The movies love lonely middle-aged (and older) professors, as well as struggling, aging literary and academic writers.
In the 1930 classic Blue Angel from Josef von Sternberg, an old professor (Emil Jannings) follows his students to an illicit nightclub where he slowly, pathetically falls in love with the alluring young dancer Lola Lola (Marlene Dietrich). It doesn't go well.
In Nabokov's classic Lolita, adapted for the screen by Stanley Kubrick in 1962 and again in 1997 by Adriane Lyne, British professor Humbert Humbert (James Mason in 1962; Jeremy Irons in 1997) comes to America and falls for an underage girl. It doesn't go well.
There have been other such movies, usually featuring fine actors lured to the theme of a man of great intellect succumbing to the messiness of life and romance, often while trying to write. Michael Douglas in The Wonder Boys, Anthony Hopkins in The Human Stain and Jeff Daniels in The Squid and the Whale are some recent examples.
We have three such films in play now. In Noam Murro's Smart People, Dennis Quaid does a quietly convincing job portraying a frumpy, egotistical widower, Carnegie Mellon professor -- and struggling father of the prematurely forward teen daughter played by Ellen Page -- who is trying to get a book published and develop a relationship with former student played by Sarah Jessica Parker.
In Thomas McCarthy's The Visitor, veteran character actor Richard Jenkins gets a chance to star as a still-grieving widowed economics professor who attends a conference in New York and finds two illegal immigrants living in the family apartment he still keeps there. A friendship develops among them, especially between him and a Syrian drummer (Haaz Sleiman). When the latter gets arrested and threatened with deportation, Jenkins' Walter Vale slowly rises out of his Ivory Tower-induced slumber to take a stand. Jenkins does an excellent job.
But the best of the three is Andrew Wagner's Starting Out in the Evening, adapted by him and Fred Parnes from a novel by Brian Morton. In it, the commanding Frank Langella (who played Humbert Humbert's nemesis Clare Quilty in 1997's Lolita) is 70-year-old Leonard Schiller, a literary novelist who has fallen out of fashion and become "lost" while trying to write his fifth -- and maybe last -- book. He has a weak heart and is almost reclusive about his life, putting his work ahead of everything else.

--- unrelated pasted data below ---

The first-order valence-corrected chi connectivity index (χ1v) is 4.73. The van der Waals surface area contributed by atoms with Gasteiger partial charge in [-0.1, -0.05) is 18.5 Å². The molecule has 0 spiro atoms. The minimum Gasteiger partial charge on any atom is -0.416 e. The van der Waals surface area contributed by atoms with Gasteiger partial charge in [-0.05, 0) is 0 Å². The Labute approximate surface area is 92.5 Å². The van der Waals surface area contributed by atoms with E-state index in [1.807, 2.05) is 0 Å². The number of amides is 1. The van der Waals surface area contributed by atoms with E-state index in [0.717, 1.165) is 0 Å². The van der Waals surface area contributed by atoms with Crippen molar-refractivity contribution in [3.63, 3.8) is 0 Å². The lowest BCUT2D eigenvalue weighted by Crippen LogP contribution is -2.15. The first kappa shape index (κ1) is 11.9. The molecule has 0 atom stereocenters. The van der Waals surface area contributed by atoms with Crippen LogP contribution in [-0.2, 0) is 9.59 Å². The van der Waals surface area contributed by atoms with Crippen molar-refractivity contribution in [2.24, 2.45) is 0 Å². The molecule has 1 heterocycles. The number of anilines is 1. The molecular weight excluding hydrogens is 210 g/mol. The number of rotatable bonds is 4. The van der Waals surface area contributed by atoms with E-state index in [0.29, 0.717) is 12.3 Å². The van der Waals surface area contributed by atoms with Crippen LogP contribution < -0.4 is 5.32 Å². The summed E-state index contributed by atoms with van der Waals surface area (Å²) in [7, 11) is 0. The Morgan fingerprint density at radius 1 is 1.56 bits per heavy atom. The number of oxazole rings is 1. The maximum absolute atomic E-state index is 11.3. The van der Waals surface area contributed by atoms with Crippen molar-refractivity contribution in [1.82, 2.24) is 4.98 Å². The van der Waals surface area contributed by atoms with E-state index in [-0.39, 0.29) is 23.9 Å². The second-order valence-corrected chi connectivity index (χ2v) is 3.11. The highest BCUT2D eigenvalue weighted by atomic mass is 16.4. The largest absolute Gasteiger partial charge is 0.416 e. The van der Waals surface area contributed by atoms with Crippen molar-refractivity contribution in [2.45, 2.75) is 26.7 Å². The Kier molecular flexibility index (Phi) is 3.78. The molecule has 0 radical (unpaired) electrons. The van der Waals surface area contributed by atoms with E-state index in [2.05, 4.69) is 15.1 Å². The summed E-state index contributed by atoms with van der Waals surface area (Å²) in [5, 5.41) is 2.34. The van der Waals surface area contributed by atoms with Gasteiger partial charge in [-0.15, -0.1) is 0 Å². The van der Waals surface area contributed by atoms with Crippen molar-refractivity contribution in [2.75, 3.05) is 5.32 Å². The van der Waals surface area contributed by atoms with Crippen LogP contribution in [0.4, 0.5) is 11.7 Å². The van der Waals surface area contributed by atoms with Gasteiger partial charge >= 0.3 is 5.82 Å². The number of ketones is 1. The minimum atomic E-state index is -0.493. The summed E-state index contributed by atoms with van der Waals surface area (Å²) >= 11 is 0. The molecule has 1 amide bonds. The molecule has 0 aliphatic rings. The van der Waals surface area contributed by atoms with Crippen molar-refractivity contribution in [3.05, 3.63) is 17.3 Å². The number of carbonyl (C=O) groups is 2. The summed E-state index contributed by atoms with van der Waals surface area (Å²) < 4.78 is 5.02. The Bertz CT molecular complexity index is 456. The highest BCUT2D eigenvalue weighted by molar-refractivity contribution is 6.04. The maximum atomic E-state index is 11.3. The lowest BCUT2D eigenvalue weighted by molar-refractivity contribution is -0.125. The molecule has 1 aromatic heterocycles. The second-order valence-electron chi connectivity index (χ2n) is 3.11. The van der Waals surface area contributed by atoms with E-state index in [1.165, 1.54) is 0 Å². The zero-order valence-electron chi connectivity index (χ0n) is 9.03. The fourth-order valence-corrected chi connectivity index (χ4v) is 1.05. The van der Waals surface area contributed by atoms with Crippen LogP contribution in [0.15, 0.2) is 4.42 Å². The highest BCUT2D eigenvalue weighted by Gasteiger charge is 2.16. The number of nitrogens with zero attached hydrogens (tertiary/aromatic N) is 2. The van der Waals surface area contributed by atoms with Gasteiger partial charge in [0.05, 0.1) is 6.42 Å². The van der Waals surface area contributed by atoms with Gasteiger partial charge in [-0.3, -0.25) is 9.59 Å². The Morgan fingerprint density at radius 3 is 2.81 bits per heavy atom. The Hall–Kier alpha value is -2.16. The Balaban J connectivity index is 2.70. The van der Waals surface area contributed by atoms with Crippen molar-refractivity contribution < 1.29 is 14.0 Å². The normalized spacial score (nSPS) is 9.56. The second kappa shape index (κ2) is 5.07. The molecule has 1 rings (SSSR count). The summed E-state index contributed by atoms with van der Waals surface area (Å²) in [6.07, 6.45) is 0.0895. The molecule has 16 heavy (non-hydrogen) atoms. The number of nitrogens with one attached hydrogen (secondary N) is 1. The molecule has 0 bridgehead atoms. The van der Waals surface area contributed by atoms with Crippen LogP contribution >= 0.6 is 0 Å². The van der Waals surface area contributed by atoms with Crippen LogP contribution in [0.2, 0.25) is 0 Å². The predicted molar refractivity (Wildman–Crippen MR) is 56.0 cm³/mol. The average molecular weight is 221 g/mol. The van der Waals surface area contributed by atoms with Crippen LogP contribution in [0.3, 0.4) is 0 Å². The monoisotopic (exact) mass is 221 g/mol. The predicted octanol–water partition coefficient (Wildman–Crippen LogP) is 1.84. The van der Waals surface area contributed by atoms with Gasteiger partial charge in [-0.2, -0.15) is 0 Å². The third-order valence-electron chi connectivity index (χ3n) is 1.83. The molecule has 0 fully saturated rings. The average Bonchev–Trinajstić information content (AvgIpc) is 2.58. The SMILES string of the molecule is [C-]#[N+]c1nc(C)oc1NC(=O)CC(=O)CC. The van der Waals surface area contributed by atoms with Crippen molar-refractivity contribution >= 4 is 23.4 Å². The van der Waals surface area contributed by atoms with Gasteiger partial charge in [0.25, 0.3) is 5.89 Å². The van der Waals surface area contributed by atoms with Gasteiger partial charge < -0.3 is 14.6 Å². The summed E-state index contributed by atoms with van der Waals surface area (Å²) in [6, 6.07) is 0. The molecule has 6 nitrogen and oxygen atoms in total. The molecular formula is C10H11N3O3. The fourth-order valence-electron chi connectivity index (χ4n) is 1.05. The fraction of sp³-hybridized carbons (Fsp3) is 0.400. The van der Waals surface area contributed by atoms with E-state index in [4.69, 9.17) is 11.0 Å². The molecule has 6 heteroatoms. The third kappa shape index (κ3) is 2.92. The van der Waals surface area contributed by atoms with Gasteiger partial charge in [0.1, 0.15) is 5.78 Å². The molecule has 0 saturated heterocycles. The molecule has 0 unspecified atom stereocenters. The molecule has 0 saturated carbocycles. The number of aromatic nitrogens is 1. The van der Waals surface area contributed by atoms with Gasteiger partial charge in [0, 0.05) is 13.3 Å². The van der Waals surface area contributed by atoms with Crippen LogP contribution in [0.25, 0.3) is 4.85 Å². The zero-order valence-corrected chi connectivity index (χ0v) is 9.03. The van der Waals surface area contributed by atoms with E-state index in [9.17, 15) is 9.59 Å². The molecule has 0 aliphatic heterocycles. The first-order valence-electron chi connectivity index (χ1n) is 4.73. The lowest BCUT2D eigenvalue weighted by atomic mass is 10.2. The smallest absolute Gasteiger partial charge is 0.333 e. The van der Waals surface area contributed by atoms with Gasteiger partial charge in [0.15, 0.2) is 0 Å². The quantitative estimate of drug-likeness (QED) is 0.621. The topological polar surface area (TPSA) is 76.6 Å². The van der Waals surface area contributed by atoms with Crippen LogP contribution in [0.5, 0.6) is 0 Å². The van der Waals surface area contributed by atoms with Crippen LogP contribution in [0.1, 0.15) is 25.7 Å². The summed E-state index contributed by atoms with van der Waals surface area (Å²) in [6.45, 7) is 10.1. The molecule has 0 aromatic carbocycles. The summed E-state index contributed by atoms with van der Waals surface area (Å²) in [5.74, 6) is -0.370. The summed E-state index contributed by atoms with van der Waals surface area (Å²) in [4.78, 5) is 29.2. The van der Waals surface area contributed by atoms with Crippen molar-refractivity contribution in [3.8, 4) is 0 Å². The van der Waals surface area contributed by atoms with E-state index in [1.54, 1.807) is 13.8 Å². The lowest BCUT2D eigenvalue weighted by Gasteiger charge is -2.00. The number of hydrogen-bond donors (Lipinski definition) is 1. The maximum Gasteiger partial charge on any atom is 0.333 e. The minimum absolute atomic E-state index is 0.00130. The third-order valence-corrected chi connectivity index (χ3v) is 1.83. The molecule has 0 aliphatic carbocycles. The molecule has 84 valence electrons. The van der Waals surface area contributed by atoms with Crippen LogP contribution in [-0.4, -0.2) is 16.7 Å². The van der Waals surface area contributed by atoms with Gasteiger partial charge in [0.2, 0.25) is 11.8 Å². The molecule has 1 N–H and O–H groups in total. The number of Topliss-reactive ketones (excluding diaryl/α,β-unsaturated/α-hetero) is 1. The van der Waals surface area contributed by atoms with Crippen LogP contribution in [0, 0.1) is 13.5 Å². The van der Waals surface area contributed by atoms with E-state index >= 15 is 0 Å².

If he isn't an active professor in the film, his milieu is that of the elitist academic who has no tolerance for pop culture. Novelist Morton is a professor, himself, who teaches writing at Sarah Lawrence College. Morton also once worked with Irving Howe, a giant of the New York intellectual world.
An attractive and very forward graduate student, Heather Wolfe (Six Feet Under's Lauren Ambrose), decides to do her thesis on Schiller and to make him her personal reclamation project in the process. He slowly cooperates, and is not too old or closed off from his body to feel romantic stirrings. She, too, seems to have them -- but whether she just is using her considerable beauty to seduce him is one of the questions the film explores.
This is not as simple as Blue Angel. Everyone here is a sympathetic character with mixed motives. Leonard has an almost-middle-aged daughter (Lili Taylor, also of Six Feet Under) who is a bit of an aging hippie with romantic problems that trouble him greatly.
You can see issues dating back to the 1960s -- liberal parents and their wayward children -- playing out in their relationship, but she is also concerned for him as he falls under Heather's sway. And as she renews a relationship with an old boyfriend (Adrian Lester), Leonard worries she is falling into the same old pattern.
All the acting is extremely good. Langella, however, is phenomenal in a sensitive, understated, haunting performance that presents the aging novelist with both all his dignity and in all his nakedness.
It isn't showy, but it's authoritative -- a literary lion who doesn't need to growl. He should have gotten an Oscar nomination. Grade: A
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